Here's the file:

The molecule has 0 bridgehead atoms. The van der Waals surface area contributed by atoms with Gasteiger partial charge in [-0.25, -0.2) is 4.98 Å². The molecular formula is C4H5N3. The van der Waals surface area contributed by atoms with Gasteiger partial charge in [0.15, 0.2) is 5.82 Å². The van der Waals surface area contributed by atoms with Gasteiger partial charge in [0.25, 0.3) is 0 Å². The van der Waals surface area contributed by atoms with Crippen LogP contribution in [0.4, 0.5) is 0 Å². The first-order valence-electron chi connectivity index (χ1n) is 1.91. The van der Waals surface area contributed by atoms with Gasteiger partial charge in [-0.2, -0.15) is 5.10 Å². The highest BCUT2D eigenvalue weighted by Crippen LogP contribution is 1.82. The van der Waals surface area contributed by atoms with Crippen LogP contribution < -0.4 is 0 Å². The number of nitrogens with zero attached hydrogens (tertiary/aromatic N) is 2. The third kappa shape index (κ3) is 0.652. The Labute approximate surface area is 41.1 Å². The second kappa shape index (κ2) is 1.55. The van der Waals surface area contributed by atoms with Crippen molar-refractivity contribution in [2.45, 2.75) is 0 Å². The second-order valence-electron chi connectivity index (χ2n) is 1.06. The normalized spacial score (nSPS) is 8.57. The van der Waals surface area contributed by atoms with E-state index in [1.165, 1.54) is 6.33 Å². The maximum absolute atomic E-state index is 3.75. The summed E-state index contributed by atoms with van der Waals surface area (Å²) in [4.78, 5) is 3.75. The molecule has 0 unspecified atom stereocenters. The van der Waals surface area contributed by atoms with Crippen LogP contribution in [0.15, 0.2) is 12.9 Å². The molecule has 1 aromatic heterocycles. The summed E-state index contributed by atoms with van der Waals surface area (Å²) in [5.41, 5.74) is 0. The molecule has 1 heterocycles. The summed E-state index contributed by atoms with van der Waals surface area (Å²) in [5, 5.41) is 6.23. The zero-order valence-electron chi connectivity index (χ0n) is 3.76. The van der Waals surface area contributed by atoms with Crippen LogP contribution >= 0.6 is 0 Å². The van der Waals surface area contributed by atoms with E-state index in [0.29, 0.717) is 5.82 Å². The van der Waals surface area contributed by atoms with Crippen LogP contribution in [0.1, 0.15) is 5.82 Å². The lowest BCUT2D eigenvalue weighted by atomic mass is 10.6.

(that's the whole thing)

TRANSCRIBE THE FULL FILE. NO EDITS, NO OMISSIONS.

The molecule has 0 bridgehead atoms. The van der Waals surface area contributed by atoms with Gasteiger partial charge in [-0.25, -0.2) is 4.98 Å². The molecular formula is C4H5N3. The van der Waals surface area contributed by atoms with Gasteiger partial charge in [0.15, 0.2) is 5.82 Å². The van der Waals surface area contributed by atoms with Gasteiger partial charge in [0.25, 0.3) is 0 Å². The van der Waals surface area contributed by atoms with Crippen LogP contribution in [0.4, 0.5) is 0 Å². The first-order valence-electron chi connectivity index (χ1n) is 1.91. The van der Waals surface area contributed by atoms with Gasteiger partial charge in [-0.2, -0.15) is 5.10 Å². The highest BCUT2D eigenvalue weighted by Crippen LogP contribution is 1.82. The van der Waals surface area contributed by atoms with Crippen LogP contribution < -0.4 is 0 Å². The number of nitrogens with zero attached hydrogens (tertiary/aromatic N) is 2. The third kappa shape index (κ3) is 0.652. The Labute approximate surface area is 41.1 Å². The second kappa shape index (κ2) is 1.55. The van der Waals surface area contributed by atoms with Crippen molar-refractivity contribution in [2.45, 2.75) is 0 Å². The second-order valence-electron chi connectivity index (χ2n) is 1.06. The normalized spacial score (nSPS) is 8.57. The van der Waals surface area contributed by atoms with E-state index in [1.165, 1.54) is 6.33 Å². The maximum absolute atomic E-state index is 3.75. The summed E-state index contributed by atoms with van der Waals surface area (Å²) in [4.78, 5) is 3.75. The molecule has 0 unspecified atom stereocenters. The van der Waals surface area contributed by atoms with Crippen LogP contribution in [0.15, 0.2) is 12.9 Å². The molecule has 1 aromatic heterocycles. The summed E-state index contributed by atoms with van der Waals surface area (Å²) in [5.41, 5.74) is 0. The molecule has 1 heterocycles. The summed E-state index contributed by atoms with van der Waals surface area (Å²) in [5, 5.41) is 6.23. The zero-order valence-electron chi connectivity index (χ0n) is 3.76. The van der Waals surface area contributed by atoms with Crippen LogP contribution >= 0.6 is 0 Å². The van der Waals surface area contributed by atoms with E-state index in [0.29, 0.717) is 5.82 Å². The van der Waals surface area contributed by atoms with Crippen LogP contribution in [0.1, 0.15) is 5.82 Å². The lowest BCUT2D eigenvalue weighted by atomic mass is 10.6.